Let Me Explain: Breaking up and breaking out

I’m not sure that I buy in to this “break” thing. Let me explain.

Some couples stay together even when the passion dies because it’s easy. Some break up because one or both of them had a wandering eye. And still others, the indecisive ones, take a break in hopes that when they reunite, their problems will have disappeared. But isn’t taking a break just a layover en route to Splitsville?

Your relationship is supposed to be a safe place. When that safe place becomes unstable, life is at a standstill. The commute to school miraculously bends the space-time continuum, friends move their mouths with no audible sound and classes begin and end before you can say Indiana Jones.

We spend more time thinking and talking about our relationships than constructively working on them. Life is all about relationships, after all: you and your parents, you and your friends, you and whoever is making your Subway sandwich. When a relationship becomes unsatisfying, you must decide to either work on the problem or sever the relationship.

But romantic relationships are tricky, especially when you’re best friends, sharing everything from fried rice to the flu. Yet, there is no clause that says your partner in crime must always love you, and there’s no guarantee that a break will renew a once thriving bond. In fact, a couple on a break may find that they quite like all of the free time they happen upon and decide to break up completely. Breaks are never complete, however. There’s always a forgotten sweatshirt, a restaurant of memories and undeleted e-mails. There are mutual friends and lingering feelings.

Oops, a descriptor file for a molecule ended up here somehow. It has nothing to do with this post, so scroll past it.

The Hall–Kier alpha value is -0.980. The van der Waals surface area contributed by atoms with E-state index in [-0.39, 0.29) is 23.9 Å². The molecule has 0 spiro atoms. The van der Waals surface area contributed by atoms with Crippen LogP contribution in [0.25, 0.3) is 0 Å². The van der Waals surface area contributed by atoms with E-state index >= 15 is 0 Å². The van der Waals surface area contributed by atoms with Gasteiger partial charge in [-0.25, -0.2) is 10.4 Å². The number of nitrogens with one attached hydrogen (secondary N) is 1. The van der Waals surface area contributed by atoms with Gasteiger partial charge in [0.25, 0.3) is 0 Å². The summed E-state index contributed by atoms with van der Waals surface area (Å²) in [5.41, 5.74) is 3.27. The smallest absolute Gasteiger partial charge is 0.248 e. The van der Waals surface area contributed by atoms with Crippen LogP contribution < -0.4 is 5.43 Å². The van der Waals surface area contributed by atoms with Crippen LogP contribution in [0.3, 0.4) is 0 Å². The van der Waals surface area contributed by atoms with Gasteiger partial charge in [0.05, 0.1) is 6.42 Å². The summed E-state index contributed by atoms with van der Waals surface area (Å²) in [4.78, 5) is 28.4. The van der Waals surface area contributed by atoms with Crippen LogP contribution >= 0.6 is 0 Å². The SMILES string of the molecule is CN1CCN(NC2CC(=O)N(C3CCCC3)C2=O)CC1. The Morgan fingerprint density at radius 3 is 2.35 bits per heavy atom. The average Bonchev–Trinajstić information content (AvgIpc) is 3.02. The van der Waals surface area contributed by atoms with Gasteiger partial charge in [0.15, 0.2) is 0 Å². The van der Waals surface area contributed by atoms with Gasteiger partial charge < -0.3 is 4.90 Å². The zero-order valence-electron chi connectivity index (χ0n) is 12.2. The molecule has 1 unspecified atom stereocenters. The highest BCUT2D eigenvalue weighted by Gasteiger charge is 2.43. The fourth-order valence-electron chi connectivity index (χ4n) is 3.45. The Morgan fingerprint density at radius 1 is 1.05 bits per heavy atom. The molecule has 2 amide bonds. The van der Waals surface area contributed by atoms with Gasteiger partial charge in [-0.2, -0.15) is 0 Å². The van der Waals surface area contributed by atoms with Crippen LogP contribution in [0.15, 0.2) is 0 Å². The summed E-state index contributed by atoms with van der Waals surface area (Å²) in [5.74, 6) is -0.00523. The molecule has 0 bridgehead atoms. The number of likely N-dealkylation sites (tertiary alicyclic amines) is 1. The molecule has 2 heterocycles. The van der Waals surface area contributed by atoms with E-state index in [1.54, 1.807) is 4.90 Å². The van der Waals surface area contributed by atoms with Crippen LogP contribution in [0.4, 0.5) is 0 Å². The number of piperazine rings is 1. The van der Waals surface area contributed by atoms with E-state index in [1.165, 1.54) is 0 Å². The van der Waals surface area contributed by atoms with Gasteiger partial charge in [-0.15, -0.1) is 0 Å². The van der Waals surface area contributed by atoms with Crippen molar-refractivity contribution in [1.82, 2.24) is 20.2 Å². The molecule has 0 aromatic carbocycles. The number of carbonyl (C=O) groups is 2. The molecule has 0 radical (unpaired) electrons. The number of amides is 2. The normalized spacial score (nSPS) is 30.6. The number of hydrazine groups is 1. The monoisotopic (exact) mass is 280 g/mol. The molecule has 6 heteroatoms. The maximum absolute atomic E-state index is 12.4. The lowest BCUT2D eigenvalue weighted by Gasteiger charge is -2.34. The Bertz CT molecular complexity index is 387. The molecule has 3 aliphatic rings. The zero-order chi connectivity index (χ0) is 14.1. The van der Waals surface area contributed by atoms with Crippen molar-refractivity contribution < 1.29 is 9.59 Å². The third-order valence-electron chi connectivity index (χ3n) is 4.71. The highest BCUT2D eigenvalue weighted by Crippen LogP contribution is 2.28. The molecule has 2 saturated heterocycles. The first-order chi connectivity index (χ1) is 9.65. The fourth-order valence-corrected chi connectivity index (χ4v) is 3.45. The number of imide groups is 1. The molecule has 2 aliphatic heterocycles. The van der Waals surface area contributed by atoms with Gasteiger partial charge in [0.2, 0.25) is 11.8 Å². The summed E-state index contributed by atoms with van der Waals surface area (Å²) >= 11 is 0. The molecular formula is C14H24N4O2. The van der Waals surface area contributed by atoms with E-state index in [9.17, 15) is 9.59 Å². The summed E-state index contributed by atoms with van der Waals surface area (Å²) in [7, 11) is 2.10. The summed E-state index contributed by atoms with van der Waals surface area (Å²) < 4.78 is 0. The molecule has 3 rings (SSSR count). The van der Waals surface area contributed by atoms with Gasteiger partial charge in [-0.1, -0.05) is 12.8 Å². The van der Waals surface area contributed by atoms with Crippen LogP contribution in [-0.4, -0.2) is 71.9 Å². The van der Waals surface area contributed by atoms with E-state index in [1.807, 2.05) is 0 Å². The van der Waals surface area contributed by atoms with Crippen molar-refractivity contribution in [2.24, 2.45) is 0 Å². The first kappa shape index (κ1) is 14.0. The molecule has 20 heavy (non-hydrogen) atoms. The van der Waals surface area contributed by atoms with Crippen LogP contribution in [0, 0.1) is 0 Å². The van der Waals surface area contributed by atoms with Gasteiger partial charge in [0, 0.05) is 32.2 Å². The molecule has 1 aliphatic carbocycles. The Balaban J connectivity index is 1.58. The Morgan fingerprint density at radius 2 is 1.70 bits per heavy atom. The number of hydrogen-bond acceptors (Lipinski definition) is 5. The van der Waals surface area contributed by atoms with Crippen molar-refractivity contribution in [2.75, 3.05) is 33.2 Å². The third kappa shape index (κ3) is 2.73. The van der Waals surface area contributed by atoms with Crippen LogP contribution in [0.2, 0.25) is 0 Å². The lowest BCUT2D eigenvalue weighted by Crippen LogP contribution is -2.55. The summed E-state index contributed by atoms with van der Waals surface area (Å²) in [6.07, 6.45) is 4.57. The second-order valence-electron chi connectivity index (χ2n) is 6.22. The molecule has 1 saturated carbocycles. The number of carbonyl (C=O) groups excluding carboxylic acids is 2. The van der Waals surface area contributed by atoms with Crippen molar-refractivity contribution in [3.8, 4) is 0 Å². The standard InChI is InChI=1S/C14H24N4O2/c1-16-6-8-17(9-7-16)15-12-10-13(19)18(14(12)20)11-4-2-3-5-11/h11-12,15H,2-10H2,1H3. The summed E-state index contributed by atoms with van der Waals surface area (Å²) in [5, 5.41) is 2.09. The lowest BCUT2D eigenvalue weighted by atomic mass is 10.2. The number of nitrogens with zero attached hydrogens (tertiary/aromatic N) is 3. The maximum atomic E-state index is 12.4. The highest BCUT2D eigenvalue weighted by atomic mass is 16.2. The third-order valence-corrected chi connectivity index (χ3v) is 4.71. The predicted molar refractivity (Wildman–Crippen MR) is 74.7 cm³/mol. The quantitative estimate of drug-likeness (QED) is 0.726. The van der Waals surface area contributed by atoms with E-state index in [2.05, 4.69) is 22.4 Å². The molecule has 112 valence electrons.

Love is not unconditional; it is selfless, and it is dependent upon this. I don’t believe that true love always finds a way or that people can be 100 percent compatible. You must decide how much love is present and if you are committed to saving what once was.

There must be a reason for the break, not just “She doesn’t let me watch SportsCenter” or “He doesn’t like when I hang out with my friends.” Some college relationships began in high school with a note in a locker, a movie before curfew and then suddenly it’s four years later and you’re picking out names for your future kids. A person who leaves notes in lockers is not the same person who is paying off student loans four years later, nor should they be.

There’s a catalyst for every feeling, and a break cannot be successful if it isn’t clearly defined by the couple. Will you have contact with each other during the break? How long will the break last? Are you open to dating other people? And, for Pete’s sake, do you change your relationship status on Facebook?

At some point, everyone must come to the realization that they cannot be enough for their partner. Before someone can function in a relationship, they must first be able to create their own happiness as a singleton. An important part of life is that, at some point, you will be alone, and you must be prepared for this. Couples break up and lovers disappear, but you and your thoughts will remain, obsessively reviewing the bad times and wondering what could have been done differently.

Is taking a break a good idea? Who the hell knows? None of us is an expert, but we all have the scars of past relationships that were too broken to repair. If enough love exists between two people, they will do whatever it takes to keep afloat. And, if they are very lucky, they will figure out a way to fly.

Katie Lewis is a senior in the College of Arts and Sciences.